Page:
> > **Keep one eye on the law of the echo.** I remember very
> > well the occasion when I heard this sharp-edged bit of advice.
> > Coming home from boarding school, some of us youngsters were in
> > the dining car of a train. Somehow the talk got around to the
> > subject of cheating on exams, and one boy readily admitted that
> > he cheated all the time. He said that he found it both easy and
> > profitable.
> > Suddenly a mild-looking man sitting all alone at a table
> > across the aisle -- he might have been a banker, a bookkeeper,
> > anything -- leaned forward and spoke up. "Yes," he said
> > directly to the apostle of cheating. "All the same -- I'd keep
> > one eye on the law of the echo if I were you."
> > The law of the echo -- is there really such a thing? Is
> > the universe actually arranged so that whatever you send out --
> > honesty or dishonesty, kindness or cruelty -- ultimately comes
> > back to you? It's hard to be sure. And yet, since the
> > beginning of recorded history, mankind has had the conviction,
> > based partly on intuition, partly on observation, that in the
> > long run a man does indeed reap what he sows.
> > You know as well as I do, Sandy, that in this misty area
> > there are no final answers. Still, as the man said, "I think
> > I'd keep one eye on the law of the echo if I were you!"
> > **Don't wear your raincoat in the shower.** In the distant
> > days when I was a Boy Scout, I had a troop leader who was an
> > ardent woodsman and naturalist. He would take us on hikes, not
> > saying a word, and then challenge us to describe what we had
> > observed: trees, plants, birds, wildlife, everything.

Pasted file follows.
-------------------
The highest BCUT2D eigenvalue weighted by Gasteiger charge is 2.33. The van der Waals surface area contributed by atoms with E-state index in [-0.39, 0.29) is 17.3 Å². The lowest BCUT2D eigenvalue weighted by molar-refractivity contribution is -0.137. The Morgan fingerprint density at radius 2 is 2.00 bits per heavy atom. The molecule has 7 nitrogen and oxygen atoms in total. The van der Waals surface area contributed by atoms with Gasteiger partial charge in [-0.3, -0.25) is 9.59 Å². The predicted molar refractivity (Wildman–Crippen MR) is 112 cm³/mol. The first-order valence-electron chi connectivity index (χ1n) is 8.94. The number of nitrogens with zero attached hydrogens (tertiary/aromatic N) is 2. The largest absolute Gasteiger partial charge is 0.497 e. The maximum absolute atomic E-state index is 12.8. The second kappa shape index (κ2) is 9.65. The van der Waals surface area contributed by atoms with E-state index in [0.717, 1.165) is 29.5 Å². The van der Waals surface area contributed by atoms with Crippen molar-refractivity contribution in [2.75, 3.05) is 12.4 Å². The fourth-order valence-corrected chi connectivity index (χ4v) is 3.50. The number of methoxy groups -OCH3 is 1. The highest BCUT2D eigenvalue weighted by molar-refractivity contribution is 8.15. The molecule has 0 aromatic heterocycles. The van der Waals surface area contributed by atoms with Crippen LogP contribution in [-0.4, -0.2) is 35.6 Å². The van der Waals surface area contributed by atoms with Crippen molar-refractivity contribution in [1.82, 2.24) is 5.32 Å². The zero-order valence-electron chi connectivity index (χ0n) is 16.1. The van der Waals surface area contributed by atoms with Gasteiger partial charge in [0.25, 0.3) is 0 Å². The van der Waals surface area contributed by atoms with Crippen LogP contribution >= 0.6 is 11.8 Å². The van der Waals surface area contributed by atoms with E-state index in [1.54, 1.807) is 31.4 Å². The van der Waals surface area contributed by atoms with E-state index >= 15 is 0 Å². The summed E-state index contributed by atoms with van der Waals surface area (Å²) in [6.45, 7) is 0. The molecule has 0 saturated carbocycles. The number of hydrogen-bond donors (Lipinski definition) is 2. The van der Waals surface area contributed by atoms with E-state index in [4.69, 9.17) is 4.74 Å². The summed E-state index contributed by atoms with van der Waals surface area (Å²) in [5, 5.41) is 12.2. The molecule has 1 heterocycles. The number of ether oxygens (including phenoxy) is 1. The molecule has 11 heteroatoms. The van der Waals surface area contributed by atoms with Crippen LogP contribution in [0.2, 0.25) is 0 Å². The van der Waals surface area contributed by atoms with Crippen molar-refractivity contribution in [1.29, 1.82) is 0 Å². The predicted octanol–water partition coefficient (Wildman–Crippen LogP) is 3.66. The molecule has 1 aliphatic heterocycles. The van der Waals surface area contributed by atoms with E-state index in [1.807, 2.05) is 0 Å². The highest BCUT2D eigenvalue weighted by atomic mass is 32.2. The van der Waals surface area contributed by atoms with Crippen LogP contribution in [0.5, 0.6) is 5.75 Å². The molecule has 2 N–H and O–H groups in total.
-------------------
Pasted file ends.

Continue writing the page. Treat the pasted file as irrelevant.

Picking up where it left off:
> > Invariably we hadn't seen a quarter as much as he had, nor half
> > enough to satisfy him. "Creation is all around you," he would
> > cry, waving his arms in vast inclusive circles, "but you're
> > keeping it out. Don't be a buttoned-up person! Stop wearing
> > your raincoat in the shower!"
> > I've never forgotten the ludicrous image of a person
> > standing in the shower with a raincoat buttoned up to his chin.
> > The best way to discard that raincoat, I've found, is to
> > expose yourself to new experiences in your life all your life.
> > All these phrases that I have been recalling really urge
> > one to the same goal: a stronger participation, a deeper
> > involvement in life. This doesn't come naturally, by any means.
> > And yet, with marvelous impartiality, each of us is given
> > exactly the same number of minutes and hours in every day. Time
> > is the raw material. What we do with it is up to us.
> > A wise man once said that tragedy is not what we suffer,
> > but what we miss. Keep that in mind, Sandy.
> > Your affectionate godfather.
> >
> > By Arthur Gordon
> > from Chicken Soup for the Golden Soul
> > Copyright 2000 by Jack Canfield and Mark Victor Hansen